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Ultima Thule

3.7  ·  Rating Details ·  44 Ratings  ·  9 Reviews
Ronny Bronston has dreamed all his life of getting a United Planets job that would take him off-world. He finally gets the opportunity when he is given a provisional assignment with Bureau of Investigation, Section G. But will he be able to complete his assignment and find the elusive Tommy Paine?
Audiobook, LibriVox Edition, 2 pages
Published November 23rd 2009 by (first published March 1961)
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Apr 20, 2010 David rated it really liked it
Shelves: science-fiction
I'd give this a bit under 4 stars.

The premise of this novella is that humanity's expansion out to the stars was often motivated by groups of people who wanted their own planet for their chosen form of political, economic or religious society. As a result, the various planets have radically different cultures which would see each other as misguided. They are held together in a confederation with the number one rule of non-interference with each other.

Ronnie is hired as a new agent of a United Pla
Isabel (kittiwake)
Mankind was exploding through this spiral arm of the galaxy. There was a racial enthusiasm about it all. Man's destiny lay out in the stars, only a laggard stayed home of his own accord. It was the ambition of every youth to join the snowballing avalanche of man into the neighboring stars.
It took absolute severity by Earth authorities to prevent the depopulation of the planet. But someone had to stay to administer the ever more complicated racial destiny. Earth became a clearing house for a tho
Aug 06, 2010 bup rated it it was ok
Since this was public domain (available at and I assumed it was an early (pre-1923) science fiction story. I was wrong. It's a 1960 story that somehow became public domain.

About a guy who wants to join the space patrol, or star police, or whatever the hell they called the interplanetary government agency in this book. And then he gets his first assignment. And he's DISILLUSIONED.

It's not deep, though it thinks it is. I guess one reason I look down my nose at a lot of
Mar 23, 2014 Matthew rated it really liked it  ·  review of another edition
Shelves: sciencefiction
Nice short amusing science fiction novella.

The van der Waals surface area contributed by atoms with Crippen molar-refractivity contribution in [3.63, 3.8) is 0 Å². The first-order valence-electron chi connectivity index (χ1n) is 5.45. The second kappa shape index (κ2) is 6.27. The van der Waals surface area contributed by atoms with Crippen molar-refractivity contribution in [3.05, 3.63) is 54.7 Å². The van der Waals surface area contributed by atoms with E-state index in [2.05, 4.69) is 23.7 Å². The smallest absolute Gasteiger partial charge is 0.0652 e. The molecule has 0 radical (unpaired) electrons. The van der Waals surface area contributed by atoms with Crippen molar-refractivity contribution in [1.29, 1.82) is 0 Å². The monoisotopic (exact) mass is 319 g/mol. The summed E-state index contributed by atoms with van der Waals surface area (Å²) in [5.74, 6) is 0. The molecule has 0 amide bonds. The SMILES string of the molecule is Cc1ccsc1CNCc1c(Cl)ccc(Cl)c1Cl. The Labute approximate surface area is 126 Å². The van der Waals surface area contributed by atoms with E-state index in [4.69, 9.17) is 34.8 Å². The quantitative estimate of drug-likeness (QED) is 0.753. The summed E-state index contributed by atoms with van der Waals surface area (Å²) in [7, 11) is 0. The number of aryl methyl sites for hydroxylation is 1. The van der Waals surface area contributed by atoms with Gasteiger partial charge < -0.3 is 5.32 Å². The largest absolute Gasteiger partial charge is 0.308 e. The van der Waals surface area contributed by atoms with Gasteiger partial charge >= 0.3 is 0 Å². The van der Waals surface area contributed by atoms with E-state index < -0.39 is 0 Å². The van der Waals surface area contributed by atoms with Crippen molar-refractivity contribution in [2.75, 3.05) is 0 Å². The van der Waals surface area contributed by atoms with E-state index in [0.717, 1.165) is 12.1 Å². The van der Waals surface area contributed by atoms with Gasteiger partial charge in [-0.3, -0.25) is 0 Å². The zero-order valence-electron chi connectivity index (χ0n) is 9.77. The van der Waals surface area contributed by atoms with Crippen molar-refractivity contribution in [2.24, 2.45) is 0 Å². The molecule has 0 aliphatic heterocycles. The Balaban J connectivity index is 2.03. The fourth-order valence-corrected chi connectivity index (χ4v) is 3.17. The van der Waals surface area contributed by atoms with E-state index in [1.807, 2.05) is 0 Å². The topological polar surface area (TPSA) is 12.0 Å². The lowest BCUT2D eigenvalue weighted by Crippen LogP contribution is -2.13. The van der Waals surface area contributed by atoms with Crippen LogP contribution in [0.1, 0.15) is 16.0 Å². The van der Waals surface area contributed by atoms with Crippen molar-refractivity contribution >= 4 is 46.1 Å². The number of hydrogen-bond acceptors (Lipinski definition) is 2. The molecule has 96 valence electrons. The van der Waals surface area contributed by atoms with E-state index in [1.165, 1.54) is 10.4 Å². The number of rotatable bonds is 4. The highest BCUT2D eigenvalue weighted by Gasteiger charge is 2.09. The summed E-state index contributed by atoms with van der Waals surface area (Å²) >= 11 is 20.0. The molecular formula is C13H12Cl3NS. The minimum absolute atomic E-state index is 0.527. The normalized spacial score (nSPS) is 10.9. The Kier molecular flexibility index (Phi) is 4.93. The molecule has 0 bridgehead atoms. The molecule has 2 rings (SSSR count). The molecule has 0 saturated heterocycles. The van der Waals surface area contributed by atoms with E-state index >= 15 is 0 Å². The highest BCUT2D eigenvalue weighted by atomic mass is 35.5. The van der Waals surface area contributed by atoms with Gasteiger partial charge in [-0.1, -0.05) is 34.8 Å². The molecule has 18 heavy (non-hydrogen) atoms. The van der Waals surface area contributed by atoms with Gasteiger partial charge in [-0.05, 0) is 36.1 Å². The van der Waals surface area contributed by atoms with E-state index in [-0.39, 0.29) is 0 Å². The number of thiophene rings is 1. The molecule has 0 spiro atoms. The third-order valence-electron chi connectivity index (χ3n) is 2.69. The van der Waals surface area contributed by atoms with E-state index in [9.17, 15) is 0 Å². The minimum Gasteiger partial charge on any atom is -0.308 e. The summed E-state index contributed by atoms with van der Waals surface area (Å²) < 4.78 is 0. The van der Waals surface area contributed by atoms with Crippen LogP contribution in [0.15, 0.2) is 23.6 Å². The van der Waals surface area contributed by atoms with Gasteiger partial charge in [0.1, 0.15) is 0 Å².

And, as it was FREE, for download on the Kindle, I certainly got my money's worth.
Will be checking out some more Mack Reynolds science fiction soon.
Mark Dewey
Mar 23, 2010 Mark Dewey rated it it was amazing
This is a great science fiction story. I highly recommend it. It's rather short (about 30k words), so it's a quick read (about 2 hours of listening if you get the free LibriVox recording that I did—see the book link above).

Anyway, there are a lot of ideas seen in this story that future authors (such as Orson Scott Card, in /Speaker for the Dead/) revisit. It reminds me of a mix between the said Card book and /The Scarlet Pimpernel/, with the perspective all switched around. It's kind of a myster
Richard Givan
Jan 02, 2016 Richard Givan rated it really liked it
This is a provocative novella which makes you think about colonization and types of government.
Jun 04, 2014 Belynda rated it really liked it
Enjoyable quick read on "school" night.
Mar 03, 2016 Jim rated it really liked it
has aged very well, still interesting and thought provoking
Marts  (Thinker)
Who or what is Tommy Paine and what is the secret of Section G, Ronny Bronston soon finds out...
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Dallas McCord "Mack" Reynolds was an American science fiction writer. His pen names included Clark Collins, Mark Mallory, Guy McCord, Dallas Ross and Maxine Reynolds. Many of his stories were published in "Galaxy Magazine" and "Worlds of If Magazine". He was quite popular in the 1960s, but most of his work subsequently went out of print.

He was an active supporter of the Socialist Labor Party; his
More about Mack Reynolds...

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